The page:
Allstate Group Says Union Vote Coming

By Mark E. Ruquet

NU Online News Service, Aug. 8, 3:20 p.m. EST?A direct agents’ group said it has collected enough petition signatures to move ahead with holding a vote on forming a collective bargaining unit for Allstate agents.

In a statement released by John Bryant, head of United Exclusive Allstate Agents, he said the UEAA and the Officer and Professional Employees International Union, part of the AFL-CIO, have filed their petition with the National Labor Relations Board for a vote on forming a collective bargaining unit.

Mr. Bryant, who is also a member of the board of directors of the National Association of Allstate Agents, based in Canton, Mich., said in an interview with the National Underwriter that the organization has collected the 4,000 signatures required to go forward with such a vote. He said they are “hopeful” the NLRB will hold hearings on the issue within the next three weeks.

He said the formation of a Union was in response to what he said is abuse of the agents by the Northbrook, Ill. insurer.

“We need some protection from this abuse of power,” Mr. Bryant said. “This is our only alternative.”

Allstate has no plans to recognize the UEAA, said Emily Daly, a company spokeswoman, and the attempts by the organization to form a collective bargaining unit are “misguided” and aimed at “disrupting the relationship between the company and its agents.”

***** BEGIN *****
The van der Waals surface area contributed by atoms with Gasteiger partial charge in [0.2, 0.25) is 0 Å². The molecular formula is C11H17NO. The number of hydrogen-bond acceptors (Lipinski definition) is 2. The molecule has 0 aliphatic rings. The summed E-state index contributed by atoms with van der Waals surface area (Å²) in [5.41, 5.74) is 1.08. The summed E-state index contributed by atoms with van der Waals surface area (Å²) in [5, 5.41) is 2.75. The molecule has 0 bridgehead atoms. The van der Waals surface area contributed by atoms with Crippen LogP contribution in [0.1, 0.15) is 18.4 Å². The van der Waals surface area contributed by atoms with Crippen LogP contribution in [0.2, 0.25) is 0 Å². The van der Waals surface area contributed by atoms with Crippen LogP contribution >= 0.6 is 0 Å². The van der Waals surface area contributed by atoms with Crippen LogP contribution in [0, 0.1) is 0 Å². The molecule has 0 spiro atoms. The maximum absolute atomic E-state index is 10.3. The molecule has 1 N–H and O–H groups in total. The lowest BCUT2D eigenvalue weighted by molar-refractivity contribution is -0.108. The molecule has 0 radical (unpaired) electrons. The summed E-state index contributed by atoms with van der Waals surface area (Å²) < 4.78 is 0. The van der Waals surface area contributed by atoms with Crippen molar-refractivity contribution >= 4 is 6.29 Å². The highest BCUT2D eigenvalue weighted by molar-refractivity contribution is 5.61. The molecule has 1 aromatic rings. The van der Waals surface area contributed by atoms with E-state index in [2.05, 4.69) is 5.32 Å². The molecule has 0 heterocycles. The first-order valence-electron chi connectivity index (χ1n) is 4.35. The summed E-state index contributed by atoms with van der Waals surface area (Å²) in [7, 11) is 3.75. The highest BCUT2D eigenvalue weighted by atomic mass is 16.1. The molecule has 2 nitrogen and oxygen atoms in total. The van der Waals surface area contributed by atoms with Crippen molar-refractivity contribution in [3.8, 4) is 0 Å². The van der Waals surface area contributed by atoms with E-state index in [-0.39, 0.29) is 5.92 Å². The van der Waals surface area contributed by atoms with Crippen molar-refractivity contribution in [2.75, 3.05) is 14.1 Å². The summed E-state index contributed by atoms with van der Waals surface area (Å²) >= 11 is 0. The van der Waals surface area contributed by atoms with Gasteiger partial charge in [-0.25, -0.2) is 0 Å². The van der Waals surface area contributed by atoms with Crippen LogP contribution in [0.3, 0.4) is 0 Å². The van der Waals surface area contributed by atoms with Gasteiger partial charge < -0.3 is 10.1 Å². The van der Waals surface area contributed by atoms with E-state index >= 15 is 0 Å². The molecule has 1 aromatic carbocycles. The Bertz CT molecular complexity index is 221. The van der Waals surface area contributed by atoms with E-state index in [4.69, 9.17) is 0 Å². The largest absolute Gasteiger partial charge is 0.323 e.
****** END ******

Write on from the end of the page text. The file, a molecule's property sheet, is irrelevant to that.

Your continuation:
She said Allstate agents are independent contractors, not employees of the company, and therefore do not fall under the jurisdiction of the NLRB. She added that the company has won “litigation on this issue time and time again.”

“We are continuing to build a professional relationship with the [contractor] agencies,” said Ms. Daly. “We are committed to building a better and broader agency force.”

Allstate has not decided what course of action it would take if the NLBR goes ahead with hearings, she said.

The relationship between the company and some of its agents began to sour in 1999, when the company changed the status of 6,000 of its direct agent workforce to independent contractors.

Since then, agents and the company have been engaged in several legal battles over work requirements and age discrimination issues. Most recently, the Equal Employment Opportunity Commission filed suit against the company over allegations of age discriminations after talks between the company and the federal agency broke down.